Blog: Wednesday newspaper round-up: Average UK pay, Brexit, Pendragon – ShareCast

Annual pay growth stalled at 4% in May, leaving most workers with a rise in earnings worth less than half the 9% increase in prices. Figures from XpertHR, a pay and personnel data publisher, said employer pay deals for the three months to May failed to increase on April’s median 4%, undermining concerns that workers would push for inflation-busting rises in earnings that could start a wage-price spiral. – Guardian

Britain’s cost of living crisis is being made worse by Brexit dragging down the country’s growth potential and costing workers hundreds of pounds a year in lost pay, new research claims. The Resolution Foundation thinktank and academics from the London School of Economics said the average worker in Britain was now on course to suffer more than £470 in lost pay each year by 2030 after rising living costs are taken into account, compared with a remain vote in 2016. – Guardian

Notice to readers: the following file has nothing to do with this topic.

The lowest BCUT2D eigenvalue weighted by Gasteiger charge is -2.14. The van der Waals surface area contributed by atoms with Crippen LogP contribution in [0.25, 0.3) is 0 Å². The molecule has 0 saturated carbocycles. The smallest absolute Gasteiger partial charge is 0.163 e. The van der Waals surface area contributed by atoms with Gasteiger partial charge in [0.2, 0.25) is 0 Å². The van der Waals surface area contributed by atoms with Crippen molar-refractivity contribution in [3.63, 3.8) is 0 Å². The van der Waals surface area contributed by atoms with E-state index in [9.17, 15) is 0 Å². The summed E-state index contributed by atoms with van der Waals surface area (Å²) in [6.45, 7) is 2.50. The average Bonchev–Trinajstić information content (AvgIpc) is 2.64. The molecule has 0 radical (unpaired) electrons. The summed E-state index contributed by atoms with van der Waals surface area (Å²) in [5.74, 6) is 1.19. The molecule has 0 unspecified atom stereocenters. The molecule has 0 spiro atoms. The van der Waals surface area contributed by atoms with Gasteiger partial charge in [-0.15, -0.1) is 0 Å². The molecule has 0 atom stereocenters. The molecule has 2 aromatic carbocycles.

The state pension and benefits are set to rise in line with double-digit inflation, despite the Government telling workers to accept a real terms pay cut. The Treasury on Tuesday confirmed that the pension “triple lock” will be reinstated after it was put on pause during the pandemic, taking the annual payout for retirees beyond £10,000 for the first time. – Telegraph

Sam Smith founded finnCap 24 years ago. In the year just gone, finnCap generated revenues of £52.4 million — more than ten times the amount the business turned over in its first full year of operation. Sam Smith, the first and only woman to run a City stockbroker, is to leave finnCap 24 years after she founded it. – The Times

Pendragon suffered a huge shareholder revolt over executive bonuses as almost two-thirds voted against the remuneration report at the car dealer’s annual meeting. The scale of the revolt, the third in a row, was branded “hugely embarrassing” by one analyst as 65.51 per cent of those who voted were against the directors’ pay report. – The Times

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